“What wobbling? We’re barely twenty feet off the ground. Hey, I thought you were over this.” Victoria laid a sympathetic hand on Kaliope’s back and rubbed it. She was able to gradually calm down, and even managed to smile a little…at least until the balloon went higher, and the airport looked more like a model playset.

“Um…just slightly. I’m finally able to go off the high dive…after a fashion. And I’m totally fine in confined spaces; it’s just…we’re really exposed here.”

“You were the one who wanted adventure.”

“I did, and I’m going to take my medicine like a woman. I’m also going to enjoy a lot of spectacular vistas…by looking at pictures you two took. I don’t trust my hands to do anything but hold on tight.” Jessica and Victoria couldn’t help but smile at each other. That their friend was willing to go this far with them proved she was brave, or at least braver, and refused to back down. That daring spirit had led to more…intimate situations before. Sill, they promised to be careful, and started taking snapshots with their phones once the balloon got up to a respectable height.

It had been late in the afternoon when the girls began their impromptu road trip, and with all their time wandering around, evening was drawing close. The sky flared golden as the sun began its descent; its rays were cast gorgeously upon everything. Shadows lengthened with each passing moment, the sky’s singularly cerulean palette shifted into pink, yellow, gold, pale gray. Jessica pointed out Venus, prominent even in the fading light. The country sprawled green everywhere they looked, with only thin ribbons of silvery roads breaking it apart. The balloon finally peaked and stayed hovering long enough for even Kaliope to adjust, and she broke away from her queasiness to bask in the view.

“Worth it?” Victoria said, smiling warmly as she rubbed her friend’s back. Kaliope glowed.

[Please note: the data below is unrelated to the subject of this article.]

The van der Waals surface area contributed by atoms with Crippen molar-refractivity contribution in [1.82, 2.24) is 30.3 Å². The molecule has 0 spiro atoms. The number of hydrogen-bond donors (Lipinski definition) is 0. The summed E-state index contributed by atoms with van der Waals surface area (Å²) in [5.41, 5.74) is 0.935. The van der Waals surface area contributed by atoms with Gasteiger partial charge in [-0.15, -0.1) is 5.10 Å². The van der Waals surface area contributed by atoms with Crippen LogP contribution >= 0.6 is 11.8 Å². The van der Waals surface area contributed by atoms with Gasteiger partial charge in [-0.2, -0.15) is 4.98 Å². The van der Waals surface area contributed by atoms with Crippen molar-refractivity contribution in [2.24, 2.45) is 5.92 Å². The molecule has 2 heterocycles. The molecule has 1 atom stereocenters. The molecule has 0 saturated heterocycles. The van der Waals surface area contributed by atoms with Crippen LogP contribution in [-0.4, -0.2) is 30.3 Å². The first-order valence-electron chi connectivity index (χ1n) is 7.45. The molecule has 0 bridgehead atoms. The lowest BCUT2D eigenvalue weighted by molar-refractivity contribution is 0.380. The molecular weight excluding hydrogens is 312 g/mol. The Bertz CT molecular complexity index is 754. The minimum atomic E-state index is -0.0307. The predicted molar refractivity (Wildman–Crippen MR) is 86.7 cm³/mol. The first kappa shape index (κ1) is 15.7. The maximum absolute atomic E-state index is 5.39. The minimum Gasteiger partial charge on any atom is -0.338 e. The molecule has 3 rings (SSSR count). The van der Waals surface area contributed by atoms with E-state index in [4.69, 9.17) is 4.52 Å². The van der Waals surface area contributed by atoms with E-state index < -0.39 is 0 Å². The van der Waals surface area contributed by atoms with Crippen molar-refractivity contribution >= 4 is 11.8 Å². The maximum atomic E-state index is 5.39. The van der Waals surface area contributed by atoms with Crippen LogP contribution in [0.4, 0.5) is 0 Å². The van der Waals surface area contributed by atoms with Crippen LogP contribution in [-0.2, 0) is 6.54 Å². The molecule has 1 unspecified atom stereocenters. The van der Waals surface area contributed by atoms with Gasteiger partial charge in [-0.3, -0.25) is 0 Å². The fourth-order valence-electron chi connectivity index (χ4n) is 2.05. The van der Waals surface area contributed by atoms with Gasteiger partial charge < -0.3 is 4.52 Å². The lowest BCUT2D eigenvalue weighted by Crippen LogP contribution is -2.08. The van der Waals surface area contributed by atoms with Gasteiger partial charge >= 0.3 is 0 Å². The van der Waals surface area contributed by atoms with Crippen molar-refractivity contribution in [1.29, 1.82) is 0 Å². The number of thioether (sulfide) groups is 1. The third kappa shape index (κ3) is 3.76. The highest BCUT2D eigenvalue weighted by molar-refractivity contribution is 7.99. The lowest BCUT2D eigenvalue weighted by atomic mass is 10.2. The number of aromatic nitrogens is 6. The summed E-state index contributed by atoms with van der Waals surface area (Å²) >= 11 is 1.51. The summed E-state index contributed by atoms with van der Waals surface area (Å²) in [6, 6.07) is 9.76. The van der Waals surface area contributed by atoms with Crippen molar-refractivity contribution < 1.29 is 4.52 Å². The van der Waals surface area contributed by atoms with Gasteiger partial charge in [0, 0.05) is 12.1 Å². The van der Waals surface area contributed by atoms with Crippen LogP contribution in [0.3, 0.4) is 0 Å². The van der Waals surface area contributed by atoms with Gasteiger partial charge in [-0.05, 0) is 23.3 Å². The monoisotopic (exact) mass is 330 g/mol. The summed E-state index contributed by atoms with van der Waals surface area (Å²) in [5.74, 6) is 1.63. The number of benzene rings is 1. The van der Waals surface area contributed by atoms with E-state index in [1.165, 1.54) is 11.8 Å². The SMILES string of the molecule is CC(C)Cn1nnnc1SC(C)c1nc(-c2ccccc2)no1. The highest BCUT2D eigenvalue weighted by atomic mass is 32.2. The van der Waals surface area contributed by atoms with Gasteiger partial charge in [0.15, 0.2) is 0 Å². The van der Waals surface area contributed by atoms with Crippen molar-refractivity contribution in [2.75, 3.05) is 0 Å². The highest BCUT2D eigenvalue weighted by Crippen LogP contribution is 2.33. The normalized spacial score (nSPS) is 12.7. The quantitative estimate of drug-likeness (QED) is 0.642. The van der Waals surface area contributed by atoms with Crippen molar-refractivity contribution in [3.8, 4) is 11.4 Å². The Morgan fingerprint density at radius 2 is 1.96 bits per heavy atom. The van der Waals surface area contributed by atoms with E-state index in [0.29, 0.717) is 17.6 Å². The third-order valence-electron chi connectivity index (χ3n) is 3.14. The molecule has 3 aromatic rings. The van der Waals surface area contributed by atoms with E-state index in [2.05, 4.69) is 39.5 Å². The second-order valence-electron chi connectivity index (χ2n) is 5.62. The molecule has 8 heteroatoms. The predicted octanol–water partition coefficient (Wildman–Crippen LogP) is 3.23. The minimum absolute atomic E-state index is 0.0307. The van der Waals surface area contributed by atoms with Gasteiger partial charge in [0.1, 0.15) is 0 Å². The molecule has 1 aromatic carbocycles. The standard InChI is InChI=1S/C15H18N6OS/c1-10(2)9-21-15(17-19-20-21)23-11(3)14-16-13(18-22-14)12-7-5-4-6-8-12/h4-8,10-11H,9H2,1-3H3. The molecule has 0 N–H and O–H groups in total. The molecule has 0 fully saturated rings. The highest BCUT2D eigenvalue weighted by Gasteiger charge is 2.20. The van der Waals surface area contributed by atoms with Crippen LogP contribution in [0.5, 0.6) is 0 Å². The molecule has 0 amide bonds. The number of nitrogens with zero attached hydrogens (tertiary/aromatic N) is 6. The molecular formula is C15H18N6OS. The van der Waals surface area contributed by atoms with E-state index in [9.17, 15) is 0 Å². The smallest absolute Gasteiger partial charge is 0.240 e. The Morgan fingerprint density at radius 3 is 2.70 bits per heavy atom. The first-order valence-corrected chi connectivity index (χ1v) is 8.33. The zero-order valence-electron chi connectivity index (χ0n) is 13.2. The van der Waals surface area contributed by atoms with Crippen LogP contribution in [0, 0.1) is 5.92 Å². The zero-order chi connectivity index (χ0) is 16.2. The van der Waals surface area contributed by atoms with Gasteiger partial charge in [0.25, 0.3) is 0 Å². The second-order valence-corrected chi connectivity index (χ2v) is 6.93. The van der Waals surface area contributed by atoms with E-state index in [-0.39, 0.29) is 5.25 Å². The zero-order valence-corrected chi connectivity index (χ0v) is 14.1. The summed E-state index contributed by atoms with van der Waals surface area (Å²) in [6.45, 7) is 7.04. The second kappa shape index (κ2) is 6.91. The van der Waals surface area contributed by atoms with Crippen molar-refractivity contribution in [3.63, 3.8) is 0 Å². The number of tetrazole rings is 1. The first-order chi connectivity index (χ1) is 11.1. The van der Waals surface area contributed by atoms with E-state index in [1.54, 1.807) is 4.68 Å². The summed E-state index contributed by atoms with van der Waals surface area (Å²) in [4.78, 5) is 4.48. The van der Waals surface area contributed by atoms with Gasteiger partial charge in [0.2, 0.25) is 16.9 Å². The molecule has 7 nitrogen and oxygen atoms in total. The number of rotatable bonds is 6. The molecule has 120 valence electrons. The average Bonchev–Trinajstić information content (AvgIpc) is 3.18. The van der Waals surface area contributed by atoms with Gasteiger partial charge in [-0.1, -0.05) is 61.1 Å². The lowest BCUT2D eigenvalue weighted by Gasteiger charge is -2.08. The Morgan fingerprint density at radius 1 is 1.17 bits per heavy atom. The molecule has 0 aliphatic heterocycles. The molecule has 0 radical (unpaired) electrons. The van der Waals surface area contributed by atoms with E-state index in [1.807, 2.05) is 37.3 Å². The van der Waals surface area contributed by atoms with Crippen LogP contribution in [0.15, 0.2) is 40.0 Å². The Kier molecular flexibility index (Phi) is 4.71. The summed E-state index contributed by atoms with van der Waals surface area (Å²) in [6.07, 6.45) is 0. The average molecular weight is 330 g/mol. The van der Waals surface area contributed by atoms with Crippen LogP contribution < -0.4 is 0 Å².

“Yeah, I suppose. But once is enough for my lifetime.”

“Fair enough.” They were mostly silent as the balloon continued to float; then, an ambivalent sense of relief and disappointment fell in as it descended slowly. Kaliope managed to take a few pictures before they finally touched down, and thus their first vacation day was capped off.


“Sorry,” Victoria cringed. “I thought I had way more gas than that.”

“No big deal,” Jessica replied, easygoing as ever. “We made it here fine, and now we’ll have enough.”

“We could use this time to find a hotel.” Kaliope had already visited the adjacent convenience store and was leafing through a visitor’s guide for the area. “Since we’ve already done our unique thing for the day, maybe we should just go somewhere normal. By the way, how are we on funds?”

“I’m still good, but don’t expect me to pay for everything.”

“My purse ain’t that heavy.”

“How about we each pay for a room every night?”

“Sounds fair. Who’s got tonight covered?” The girls looked at each other and nodded in accord. Three quick games of Rochambeau led Jessica the one to foot that day’s bill—and since it was her money, she got to pick the hotel. Once the car’s tank was full, they drove for half an hour and checked into a Best Western. They got a room at once, but it only had one bed—not too big of a problem. Jessica showered immediately while Victoria flipped through television channels and travel brochures; Kaliope covered dinner (local Chinese, nothing exotic, but everyone was too hungry to care). It was very late by the time everyone was fed and cleaned up; they didn’t even bother to set an itinerary for the next day.

“Screw it,” Victoria grumbled, throwing the brochures back onto the desk. “Kal, you can drive tomorrow. I place my future entirely in your hands.”

“Famous last words.”

“Hey, you can carve them on my tombstone for all I care! Let’s get some Z’s.”

“Guys, there’s a Hammer film marathon on now,” Jessica noted. She changed the channel and grinned as she stumbled onto a scene with Christopher Lee and Peter Cushing, but Victoria turned it off.

“Bed. Now.”

“But…Dracula and Van Helsing…”

“I don’t care if it’s Van Halen. Bed. Now.”

It was useless to argue, and soon enough, everyone was too far gone to care anyway.